Some people have a bigger heart than wallet. It’s fairly often that I see a sweetheart of a person overwhelmed by all the need in this world. They have good intentions and a sense of stewardship, so they send a few dollars to this charity or that religious organization. Pretty soon, they’re on the “sucker list”.
Yes, there really is such a thing. Don’t be offended. It’s the truth.
So, do you have to put up with all the unsolicited charity appeals that come to you? No. First of all, take steps to get off of mailing lists.
Next, make a list of all the charities you support. Make another list of all the ones you used to support or once considered or never even thought about, but still don’t want to give money to. You can use this template to charity tracking template that you support. Print out a copy, and keep it with your bills or where you keep your incoming mail. You can even make a note of when you gave to that charity, so you don’t mistakenly donate more often than you mean to.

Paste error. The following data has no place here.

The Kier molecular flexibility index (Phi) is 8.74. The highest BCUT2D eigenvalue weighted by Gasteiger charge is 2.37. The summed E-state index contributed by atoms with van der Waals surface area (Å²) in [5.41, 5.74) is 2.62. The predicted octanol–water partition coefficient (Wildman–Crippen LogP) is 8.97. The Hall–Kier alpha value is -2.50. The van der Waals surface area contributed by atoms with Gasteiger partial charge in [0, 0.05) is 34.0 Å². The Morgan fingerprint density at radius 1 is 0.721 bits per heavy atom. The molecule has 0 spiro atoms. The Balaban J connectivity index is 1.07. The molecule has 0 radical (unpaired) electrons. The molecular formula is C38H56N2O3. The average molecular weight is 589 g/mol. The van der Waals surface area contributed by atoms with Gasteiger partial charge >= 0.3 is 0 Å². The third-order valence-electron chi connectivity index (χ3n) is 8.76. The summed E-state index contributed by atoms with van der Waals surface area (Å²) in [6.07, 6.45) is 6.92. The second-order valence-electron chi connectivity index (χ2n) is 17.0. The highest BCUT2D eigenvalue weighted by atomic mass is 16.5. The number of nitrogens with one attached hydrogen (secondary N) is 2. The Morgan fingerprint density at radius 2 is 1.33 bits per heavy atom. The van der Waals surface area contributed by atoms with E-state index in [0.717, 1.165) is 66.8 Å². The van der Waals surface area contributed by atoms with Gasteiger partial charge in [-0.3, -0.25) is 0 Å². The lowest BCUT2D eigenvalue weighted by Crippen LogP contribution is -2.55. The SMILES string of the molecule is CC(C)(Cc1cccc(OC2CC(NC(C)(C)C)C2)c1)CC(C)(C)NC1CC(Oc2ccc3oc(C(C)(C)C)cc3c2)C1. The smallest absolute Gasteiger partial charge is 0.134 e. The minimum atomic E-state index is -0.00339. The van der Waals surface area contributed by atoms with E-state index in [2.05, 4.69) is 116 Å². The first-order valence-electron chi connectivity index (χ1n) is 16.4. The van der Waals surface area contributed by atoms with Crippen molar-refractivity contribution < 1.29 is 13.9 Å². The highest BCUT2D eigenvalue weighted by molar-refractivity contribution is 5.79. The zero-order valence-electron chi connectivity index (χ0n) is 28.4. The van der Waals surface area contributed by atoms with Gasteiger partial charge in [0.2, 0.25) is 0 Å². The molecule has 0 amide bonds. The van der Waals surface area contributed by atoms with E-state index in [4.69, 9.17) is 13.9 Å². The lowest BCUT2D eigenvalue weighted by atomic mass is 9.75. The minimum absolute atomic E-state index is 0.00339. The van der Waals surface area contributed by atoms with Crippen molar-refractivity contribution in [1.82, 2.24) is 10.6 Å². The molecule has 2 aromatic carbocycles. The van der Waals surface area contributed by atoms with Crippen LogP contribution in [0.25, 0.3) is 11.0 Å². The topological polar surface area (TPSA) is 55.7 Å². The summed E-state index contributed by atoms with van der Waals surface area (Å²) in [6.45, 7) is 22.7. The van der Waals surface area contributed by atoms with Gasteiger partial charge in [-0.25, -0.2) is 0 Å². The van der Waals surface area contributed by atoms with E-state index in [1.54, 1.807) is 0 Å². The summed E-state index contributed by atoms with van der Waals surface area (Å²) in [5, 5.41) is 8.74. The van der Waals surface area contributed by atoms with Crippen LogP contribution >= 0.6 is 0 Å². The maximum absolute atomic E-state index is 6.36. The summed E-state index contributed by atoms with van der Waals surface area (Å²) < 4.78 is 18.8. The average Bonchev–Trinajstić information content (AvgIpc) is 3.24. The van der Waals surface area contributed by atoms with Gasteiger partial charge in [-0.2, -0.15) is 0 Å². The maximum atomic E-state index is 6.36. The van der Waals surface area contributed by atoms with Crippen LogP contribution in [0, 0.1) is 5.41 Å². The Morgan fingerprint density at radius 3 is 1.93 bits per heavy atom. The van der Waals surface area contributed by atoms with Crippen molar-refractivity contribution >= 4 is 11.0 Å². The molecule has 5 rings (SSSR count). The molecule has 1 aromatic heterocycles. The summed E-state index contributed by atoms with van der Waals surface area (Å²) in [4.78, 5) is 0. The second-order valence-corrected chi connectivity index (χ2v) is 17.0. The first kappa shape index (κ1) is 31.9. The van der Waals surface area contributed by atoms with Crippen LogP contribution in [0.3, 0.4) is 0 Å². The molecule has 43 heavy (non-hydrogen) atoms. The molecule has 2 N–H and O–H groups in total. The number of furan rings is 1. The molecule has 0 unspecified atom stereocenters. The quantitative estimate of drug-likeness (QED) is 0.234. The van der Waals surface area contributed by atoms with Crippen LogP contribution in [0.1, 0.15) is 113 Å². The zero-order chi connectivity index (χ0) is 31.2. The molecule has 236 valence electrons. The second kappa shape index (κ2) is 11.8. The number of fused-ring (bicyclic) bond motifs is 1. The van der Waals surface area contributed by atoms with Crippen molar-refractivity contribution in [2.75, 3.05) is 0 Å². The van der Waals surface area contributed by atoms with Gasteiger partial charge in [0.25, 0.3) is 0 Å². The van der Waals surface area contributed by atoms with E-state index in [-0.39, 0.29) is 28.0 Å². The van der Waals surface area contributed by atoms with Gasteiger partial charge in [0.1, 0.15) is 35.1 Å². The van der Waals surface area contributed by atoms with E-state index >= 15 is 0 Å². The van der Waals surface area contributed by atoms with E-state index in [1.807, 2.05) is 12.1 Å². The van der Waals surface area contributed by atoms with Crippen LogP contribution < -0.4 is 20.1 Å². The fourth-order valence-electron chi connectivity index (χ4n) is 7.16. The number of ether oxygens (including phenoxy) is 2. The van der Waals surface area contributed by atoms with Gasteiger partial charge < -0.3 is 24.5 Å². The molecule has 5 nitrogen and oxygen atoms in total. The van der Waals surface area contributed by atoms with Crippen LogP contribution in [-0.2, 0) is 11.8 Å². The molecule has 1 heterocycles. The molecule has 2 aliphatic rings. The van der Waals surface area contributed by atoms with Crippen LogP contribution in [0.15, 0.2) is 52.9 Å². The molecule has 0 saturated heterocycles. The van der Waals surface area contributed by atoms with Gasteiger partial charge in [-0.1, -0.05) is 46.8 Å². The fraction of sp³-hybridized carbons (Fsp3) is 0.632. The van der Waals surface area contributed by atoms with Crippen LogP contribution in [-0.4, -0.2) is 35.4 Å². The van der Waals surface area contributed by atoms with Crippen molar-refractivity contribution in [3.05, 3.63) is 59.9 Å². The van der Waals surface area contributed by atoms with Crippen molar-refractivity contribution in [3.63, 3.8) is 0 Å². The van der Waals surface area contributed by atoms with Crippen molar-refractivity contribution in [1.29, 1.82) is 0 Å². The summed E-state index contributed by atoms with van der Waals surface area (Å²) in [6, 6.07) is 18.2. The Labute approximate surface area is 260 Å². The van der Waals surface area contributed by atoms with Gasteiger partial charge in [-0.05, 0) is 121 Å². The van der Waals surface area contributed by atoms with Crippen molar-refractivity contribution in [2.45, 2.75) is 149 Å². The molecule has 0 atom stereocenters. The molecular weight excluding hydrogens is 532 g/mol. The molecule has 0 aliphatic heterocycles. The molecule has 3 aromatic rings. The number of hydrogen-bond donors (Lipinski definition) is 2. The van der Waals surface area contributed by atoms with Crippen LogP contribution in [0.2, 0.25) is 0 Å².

Last, have a place where your charity appeals go. You know, the ones you’d like to send money to but can’t this month. Most charities are expert marketers, and they’ll send you the same appeal over and over again during the year. Some of them will even increase the amount of mail they send you if you start donating to them. They figure that you bit that line once; they might be able to reel you in again.
We set up this little “Benevolence Box” for one client using supplies that are readily available at any office supply store. She files alphabetically the charity appeals that she supports but can’t send money this month. If she gets another appeal from the same group, she can easily see that just by looking in her box under that letter. She keeps only the most recent appeal. This particular client was able to reduce the paper in her home by at least 60-70% by my estimate.
I hope this works for you.
Are there any other tips you use to stay organized and a good steward?